For most of us in the Western world, driving is synonymous with freedom and independence. We rarely think twice about this everyday privilege. However, in Saudi Arabia, until just five years ago, women weren’t legally allowed to get behind the wheel. Over the past few years, the Kingdom has witnessed significant changes in the sphere of women’s rights, especially when it comes to driving. The long-standing ban on women getting behind the wheel was lifted, marking a significant landmark. Nonetheless, as we examine the progress made, we must ask: what progress has been achieved for Saudi women drivers?
The lifting of the ban on women driving in Saudi Arabia on June 24, 2018, attracted significant international attention. In a significant departure from its conservative traditions, Saudi Arabia’s decision to allow women to drive appeared to be a substantial leap toward gender equality. More specifically, the decree allowed women to apply for driver’s licenses and enjoy a newfound sense of independence. The decision was part of Crown Prince Mohammed bin Salman’s vision for a more modern and progressive Saudi Arabia, an attempt to improve the country’s worldwide image. However, as we delve deeper into the situation, it becomes evident that the road to equality is fraught with complexities and contradictions.
The reality of women driving in Saudi Arabia diverges from the theoretical framework delineated in official documents. More specifically, women continue to encounter a multitude of challenges. Lifting the ban was just the first step towards change, and various societal, legal, and cultural restrictions continue limiting women’s ability to drive freely. While progress has been achieved, the system’s influence persists, making it an ongoing challenge for women to fully enjoy their rights and freedoms, including the right to drive independently.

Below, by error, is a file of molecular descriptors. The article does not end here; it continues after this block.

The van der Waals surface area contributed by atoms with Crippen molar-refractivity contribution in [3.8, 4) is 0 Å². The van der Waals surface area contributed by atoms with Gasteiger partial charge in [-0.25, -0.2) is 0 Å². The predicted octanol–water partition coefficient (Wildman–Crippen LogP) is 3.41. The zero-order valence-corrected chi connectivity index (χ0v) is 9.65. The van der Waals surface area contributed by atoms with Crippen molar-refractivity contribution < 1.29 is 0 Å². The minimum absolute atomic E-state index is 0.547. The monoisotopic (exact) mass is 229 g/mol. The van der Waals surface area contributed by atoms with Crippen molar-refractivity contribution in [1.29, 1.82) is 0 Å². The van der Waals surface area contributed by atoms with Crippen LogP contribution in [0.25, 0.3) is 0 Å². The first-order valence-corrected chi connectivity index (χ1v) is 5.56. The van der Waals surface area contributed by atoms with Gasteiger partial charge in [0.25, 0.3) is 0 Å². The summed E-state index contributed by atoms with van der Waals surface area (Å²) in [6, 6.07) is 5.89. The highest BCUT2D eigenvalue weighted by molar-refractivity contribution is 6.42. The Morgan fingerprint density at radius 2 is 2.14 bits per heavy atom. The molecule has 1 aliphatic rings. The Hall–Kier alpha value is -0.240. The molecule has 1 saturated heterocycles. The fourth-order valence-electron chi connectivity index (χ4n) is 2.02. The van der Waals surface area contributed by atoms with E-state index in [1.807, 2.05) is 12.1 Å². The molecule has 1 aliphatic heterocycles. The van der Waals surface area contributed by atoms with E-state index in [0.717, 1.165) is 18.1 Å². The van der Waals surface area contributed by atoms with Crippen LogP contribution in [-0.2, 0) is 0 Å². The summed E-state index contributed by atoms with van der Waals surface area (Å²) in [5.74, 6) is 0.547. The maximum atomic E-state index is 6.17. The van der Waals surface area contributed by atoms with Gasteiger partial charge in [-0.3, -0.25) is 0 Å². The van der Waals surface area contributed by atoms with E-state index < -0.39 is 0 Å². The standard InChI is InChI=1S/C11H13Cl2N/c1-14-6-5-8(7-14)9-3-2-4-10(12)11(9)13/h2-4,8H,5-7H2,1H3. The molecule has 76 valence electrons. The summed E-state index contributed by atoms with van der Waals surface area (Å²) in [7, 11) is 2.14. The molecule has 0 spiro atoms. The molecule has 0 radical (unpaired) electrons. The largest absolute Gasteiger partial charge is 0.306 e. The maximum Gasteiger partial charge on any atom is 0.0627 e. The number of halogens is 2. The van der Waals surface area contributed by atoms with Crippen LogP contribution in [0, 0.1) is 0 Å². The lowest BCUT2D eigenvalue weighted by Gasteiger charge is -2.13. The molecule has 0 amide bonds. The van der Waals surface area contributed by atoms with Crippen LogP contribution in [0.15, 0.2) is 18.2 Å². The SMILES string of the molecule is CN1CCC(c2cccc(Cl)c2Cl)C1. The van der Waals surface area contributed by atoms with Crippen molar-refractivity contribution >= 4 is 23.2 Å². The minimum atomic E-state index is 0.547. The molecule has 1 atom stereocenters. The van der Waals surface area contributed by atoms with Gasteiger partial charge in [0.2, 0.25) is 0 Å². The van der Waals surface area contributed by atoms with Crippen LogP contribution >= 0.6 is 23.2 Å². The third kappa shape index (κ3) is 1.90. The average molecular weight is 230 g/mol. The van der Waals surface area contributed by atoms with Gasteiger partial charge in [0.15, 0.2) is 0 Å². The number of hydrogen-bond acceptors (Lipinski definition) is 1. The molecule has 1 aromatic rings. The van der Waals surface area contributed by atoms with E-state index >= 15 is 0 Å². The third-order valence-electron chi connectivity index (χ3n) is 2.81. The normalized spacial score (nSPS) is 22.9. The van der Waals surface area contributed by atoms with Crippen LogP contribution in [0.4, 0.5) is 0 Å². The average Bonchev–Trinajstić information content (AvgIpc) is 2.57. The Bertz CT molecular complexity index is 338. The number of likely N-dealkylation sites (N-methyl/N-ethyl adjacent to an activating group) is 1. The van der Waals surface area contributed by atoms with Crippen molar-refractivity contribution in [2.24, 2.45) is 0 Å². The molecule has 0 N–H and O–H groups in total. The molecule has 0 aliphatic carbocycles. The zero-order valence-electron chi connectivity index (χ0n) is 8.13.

In Saudi Arabia, there is currently a legal male guardianship system, which governs the majority of the aspects of Saudi women’s lives. According to Saudi Arabian law, with the birth of a Saudi woman, her father assumes the role of her legal guardian. Subsequently, upon her marriage, her husband becomes her legally documented guardian. This means that these guardians will accompany Saudi women throughout their whole lives. This system limits women’s autonomy, including their ability to obtain driver’s licenses and travel without male permission. Hence, although there have been positive steps, the legal and cultural ramifications of the guardianship system persist. Many Saudi women continue to need male permission for various aspects of their lives, making it difficult to embrace the freedoms these reforms intend to offer fully.
The challenge now lies in understanding who genuinely benefits from these reforms. This means that while the recent changes provide new opportunities for women fortunate to be born into or marry into families that support their independence, a significant portion of Saudi women lack a benevolent male guardian, diminishing the impact of these changes. Even though the male guardianship law was abolished, and the government no longer legally enforces strict control over women, many of them are still subject to such authority, preventing them from enjoying the full benefits of these reforms’ societal openings.
In conclusion, what progress has been achieved for Saudi women drivers? The answer is that while progress has been made, complete freedom remains elusive. While there has been some improvement, these reforms are far from comprehensive. Cultural, legal, and societal barriers persist, limiting the full realization of women’s right to drive. Women in Saudi Arabia will only be able to enjoy the freedom and equality they deserve once they are independent from the guardianship of male relatives. It is imperative that we continue to advocate for change and raise awareness about the challenges that persist in Saudi Arabia.